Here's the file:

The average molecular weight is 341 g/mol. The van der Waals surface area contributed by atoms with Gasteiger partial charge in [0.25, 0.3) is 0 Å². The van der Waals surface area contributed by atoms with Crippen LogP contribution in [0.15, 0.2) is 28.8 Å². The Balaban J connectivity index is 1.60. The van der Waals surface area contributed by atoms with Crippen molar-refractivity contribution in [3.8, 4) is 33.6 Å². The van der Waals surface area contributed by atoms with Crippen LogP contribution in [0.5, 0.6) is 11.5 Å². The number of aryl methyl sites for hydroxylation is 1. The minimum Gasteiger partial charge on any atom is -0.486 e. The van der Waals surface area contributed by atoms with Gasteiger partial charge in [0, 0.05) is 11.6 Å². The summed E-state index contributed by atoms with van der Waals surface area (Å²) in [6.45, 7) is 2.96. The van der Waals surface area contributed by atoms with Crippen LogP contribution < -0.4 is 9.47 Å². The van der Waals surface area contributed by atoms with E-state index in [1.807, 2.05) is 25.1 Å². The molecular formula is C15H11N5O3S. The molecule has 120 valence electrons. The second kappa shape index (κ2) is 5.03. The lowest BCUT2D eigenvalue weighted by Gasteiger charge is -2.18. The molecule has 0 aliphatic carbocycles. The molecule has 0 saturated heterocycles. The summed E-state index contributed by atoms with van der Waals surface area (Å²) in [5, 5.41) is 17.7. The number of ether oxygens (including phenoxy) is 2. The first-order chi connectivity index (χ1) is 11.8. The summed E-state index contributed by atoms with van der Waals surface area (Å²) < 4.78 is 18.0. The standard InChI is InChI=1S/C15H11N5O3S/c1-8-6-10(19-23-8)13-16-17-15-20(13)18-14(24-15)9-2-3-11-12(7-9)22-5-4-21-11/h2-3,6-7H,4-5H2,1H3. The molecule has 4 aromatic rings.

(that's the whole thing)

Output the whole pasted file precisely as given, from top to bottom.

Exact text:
The average molecular weight is 341 g/mol. The van der Waals surface area contributed by atoms with Gasteiger partial charge in [0.25, 0.3) is 0 Å². The van der Waals surface area contributed by atoms with Crippen LogP contribution in [0.15, 0.2) is 28.8 Å². The Balaban J connectivity index is 1.60. The van der Waals surface area contributed by atoms with Crippen molar-refractivity contribution in [3.8, 4) is 33.6 Å². The van der Waals surface area contributed by atoms with Crippen LogP contribution in [0.5, 0.6) is 11.5 Å². The number of aryl methyl sites for hydroxylation is 1. The minimum Gasteiger partial charge on any atom is -0.486 e. The van der Waals surface area contributed by atoms with Gasteiger partial charge in [0, 0.05) is 11.6 Å². The summed E-state index contributed by atoms with van der Waals surface area (Å²) in [6.45, 7) is 2.96. The van der Waals surface area contributed by atoms with Crippen LogP contribution < -0.4 is 9.47 Å². The van der Waals surface area contributed by atoms with E-state index in [1.807, 2.05) is 25.1 Å². The molecular formula is C15H11N5O3S. The molecule has 120 valence electrons. The second kappa shape index (κ2) is 5.03. The lowest BCUT2D eigenvalue weighted by Gasteiger charge is -2.18. The molecule has 0 aliphatic carbocycles. The molecule has 0 saturated heterocycles. The summed E-state index contributed by atoms with van der Waals surface area (Å²) in [5, 5.41) is 17.7. The number of ether oxygens (including phenoxy) is 2. The first-order chi connectivity index (χ1) is 11.8. The summed E-state index contributed by atoms with van der Waals surface area (Å²) < 4.78 is 18.0. The standard InChI is InChI=1S/C15H11N5O3S/c1-8-6-10(19-23-8)13-16-17-15-20(13)18-14(24-15)9-2-3-11-12(7-9)22-5-4-21-11/h2-3,6-7H,4-5H2,1H3. The molecule has 4 aromatic rings.